As from a voyage, rich with merchandise

Nestled in words, a tiny bicycle waits for you to approach it with a brush and deliver it into its color.

A translation would say:

Trade SK Mark
Established 1884

Bicycle Paint

Manufacturer of English Lacquers and Paints

S. King

12 Ekaterinoslavskaya Ulitsa
Store, 92 Nevsky Prospect
St. Petersburg

Branch in Moscow

The words are a Fabergé grass nestling an Easter egg. They are the velvet lining of a jewelbox. They are a chorion. They hold a realized desire now taking form as a loved body. The swashes and flourishes with which the words shape the air enclosing the incipient bicycle are a pavane danced for the mating season now nearing its end. The pavements of St. Petersburg will soon be littered with proto-bicycle exuviae, molted shells of what will have become frames and fenders. As the consummated form prepares to roll free of S. King’s words and be seen for itself, the memory of S. King wraps it in receiving color.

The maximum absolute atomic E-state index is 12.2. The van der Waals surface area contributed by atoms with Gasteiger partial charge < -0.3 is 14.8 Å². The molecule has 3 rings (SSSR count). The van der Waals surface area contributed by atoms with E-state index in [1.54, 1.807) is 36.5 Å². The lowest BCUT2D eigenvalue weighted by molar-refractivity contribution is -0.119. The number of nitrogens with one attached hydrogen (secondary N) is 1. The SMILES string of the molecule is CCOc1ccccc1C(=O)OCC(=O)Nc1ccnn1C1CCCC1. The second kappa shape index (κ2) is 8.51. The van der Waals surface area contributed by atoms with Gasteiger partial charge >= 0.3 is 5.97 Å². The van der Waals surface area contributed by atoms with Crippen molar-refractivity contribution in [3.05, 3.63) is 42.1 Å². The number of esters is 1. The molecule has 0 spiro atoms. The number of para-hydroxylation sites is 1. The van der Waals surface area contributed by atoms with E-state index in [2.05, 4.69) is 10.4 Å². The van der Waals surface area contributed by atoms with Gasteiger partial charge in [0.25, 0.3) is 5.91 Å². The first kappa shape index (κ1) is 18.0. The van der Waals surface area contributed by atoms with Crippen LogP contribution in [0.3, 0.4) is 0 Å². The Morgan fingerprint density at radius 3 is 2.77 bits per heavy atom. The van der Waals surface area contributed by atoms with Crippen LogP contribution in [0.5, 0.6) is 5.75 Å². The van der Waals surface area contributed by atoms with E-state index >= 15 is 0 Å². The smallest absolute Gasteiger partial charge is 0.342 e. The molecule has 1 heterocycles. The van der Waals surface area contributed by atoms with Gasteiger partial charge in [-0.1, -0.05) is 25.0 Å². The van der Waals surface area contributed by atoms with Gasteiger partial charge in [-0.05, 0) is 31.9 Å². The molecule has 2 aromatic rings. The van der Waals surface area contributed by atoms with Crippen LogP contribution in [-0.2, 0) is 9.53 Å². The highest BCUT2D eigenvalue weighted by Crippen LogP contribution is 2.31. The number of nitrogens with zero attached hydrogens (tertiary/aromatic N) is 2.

Source: Green Type blog via Slapdashing.net, http://slapdashing.net/post/85106820984/photo-green-type-blog

Nude

In the freshman composition class the assigned reading was Loren Eiseley’s “How Flowers Changed the World,” and the education was proceeding at a normal pace. Eiseley’s prose is college-level, and the freshmen were on their way to being college-level readers.

But Eiseley’s vocabulary also refers itself to a college-level science. “How Flowers Changed the World” originates in botany — specifically in the botanical idea that flowers are sex organs. The moment we got to Eiseley’s enunciation of the idea, there was a sudden loud noise. It came apropos, for the climax of Eiseley’s essay is another loud noise.

The noise that woke Eiseley in the middle of the night was the snapping report of a seed pod explosively discharging its seeds. For me and my drowsy students the noise was a scream.

It was coming from a girl in the class, and it had words explosively punctuated. The explosion went:

“Flowers are SEX ORGANS?!” 

“What did you think they are?” I Socratically replied.

Pause.

And then the girl said, in the intonation pattern known as uptalk, ” . . . For decoration?”

This conversation took place a very long time ago — in the 1980s, I believe. But it has stayed with me as one of the happiest moments of my life as a teacher. In memory of that memory, then, this.